Circadian Rhythm

Sleep and Your Immune System

Sleep and Your Immune System

You need sleep to help your immune system

When everything is working correctly, and your body is in an overall healthy state, the immune system can ward off sickness. But since the immune system connects to your central nervous system, changes elsewhere in the body, such as a lack of sleep or excessive stress, can impact immune function. Lack of sleep causes degenerative effects throughout the entire body, so the immune system will not work as efficiently when you are sleep deprived, making you more susceptible to illness.

Additionally, sleep affords the immune system the chance to recoup and reevaluate how best to attack invaders. Without enough rest, it will have a difficult time developing antibodies and keeping up defenses.

Sleep Increases Immune System Response Time

Ensuring that you get a good night’s sleep can also improve the immune system’s response time.

When we cycle through all four stages of sleep, each stage performs specific functions that are important for proper health. One of those functions is the production of the protein cytokine (any of a number of substances, such as interferon, interleukin, and growth factors, which are secreted by certain cells of the immune system and have an effect on other cells).

This helps the immune system respond to harmful pathogens. Cytokines increase cell to cell communication, enabling the immune system to direct antibodies towards specific infections.

If we don’t cycle through all four stages of sleep at least five times each night (7 to 8 hours of sleep), our cytokine production will be limited. Without this vital protein, the immune system doesn’t have what it needs to fight off viruses.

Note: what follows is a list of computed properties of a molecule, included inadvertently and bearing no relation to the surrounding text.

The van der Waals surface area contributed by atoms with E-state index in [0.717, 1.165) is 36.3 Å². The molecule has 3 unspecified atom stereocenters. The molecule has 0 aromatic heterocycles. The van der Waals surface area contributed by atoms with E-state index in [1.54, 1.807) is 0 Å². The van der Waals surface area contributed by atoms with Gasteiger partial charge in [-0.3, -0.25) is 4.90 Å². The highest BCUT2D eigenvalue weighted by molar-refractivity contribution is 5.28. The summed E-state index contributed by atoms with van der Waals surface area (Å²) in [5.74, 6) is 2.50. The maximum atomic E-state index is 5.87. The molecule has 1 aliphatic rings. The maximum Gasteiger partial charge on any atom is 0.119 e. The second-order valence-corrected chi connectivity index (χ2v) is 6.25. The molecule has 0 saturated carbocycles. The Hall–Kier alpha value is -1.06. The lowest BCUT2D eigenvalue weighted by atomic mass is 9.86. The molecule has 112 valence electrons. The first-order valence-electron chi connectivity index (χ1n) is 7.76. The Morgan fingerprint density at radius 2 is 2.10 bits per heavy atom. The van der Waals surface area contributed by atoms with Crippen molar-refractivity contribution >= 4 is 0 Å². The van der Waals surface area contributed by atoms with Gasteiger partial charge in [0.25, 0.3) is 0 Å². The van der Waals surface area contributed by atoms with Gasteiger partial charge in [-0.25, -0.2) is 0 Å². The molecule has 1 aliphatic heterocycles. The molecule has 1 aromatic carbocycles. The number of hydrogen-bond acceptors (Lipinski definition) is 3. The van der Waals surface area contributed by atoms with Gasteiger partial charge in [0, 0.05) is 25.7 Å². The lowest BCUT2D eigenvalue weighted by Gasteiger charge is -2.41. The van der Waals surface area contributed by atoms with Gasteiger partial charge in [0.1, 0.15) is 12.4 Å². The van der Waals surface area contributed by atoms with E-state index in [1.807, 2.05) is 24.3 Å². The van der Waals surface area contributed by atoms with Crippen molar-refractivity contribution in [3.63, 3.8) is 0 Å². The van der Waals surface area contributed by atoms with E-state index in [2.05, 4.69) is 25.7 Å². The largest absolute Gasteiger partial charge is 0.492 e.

Sleep Increases T Cell Production

White Blood Cells also play a vital role in immune function. These cells help the immune system attack and destroy harmful cells. Research has shown that sleep can improve your T Cell’s ability to fight off invaders.

How to get better sleep 

  1. Ensure you have a comfortable and supportive mattress. We have a range of these at M6 Beds.
  2. Keep your bedroom dark by using blackout curtains, blinds, or eye masks.
  3. Invest in a good quality pillow.


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Circadian Rhythm Explained

Circadian Rhythm Explained

We might all think we are on a higher plane than other animals but we are just as much at the mercy of our environment as the next creature. Time has the most profound impact on all of us and one way time manifests itself directly on our bodies is via something called the Circadian Rhythm which is essentially our internal body clock.

The critical function of the Circadian rhythm is to tell our bodies when to rest and go to sleep and when to wake up. Each Circadian cycle lasts around 24 hours and as long as everything is working well it shouldn’t cause us any problems.

Unfortunately, in today’s world our Circadian cycles can be disrupted by anything from long haul flights to staring at mobile phone screens before bed time before bed time.

Circadian rhythms are strongly influenced by the amount of light our eyes are exposed to particularly the natural kind. This is why when it goes dark we tend to feel more tired. If the transition between day and night is disrupted in some way then this can lead to illnesses such as depression and place other stresses on our bodies and minds.

The relatively simple way to keep your body clock in good working order is to spend time out doors so that the eyes are exposed to plenty of natural light and keep regular bed times to get your body used to shutting down for sleep.

It is also worth paying attention to the environment we are sleeping in. Is your bed comfortable for example? Is the mattress suitable for your sleep position?

Posted by m6beds in Circadian Rhythm, Investing in a Bed, M6 Beds, Mattresses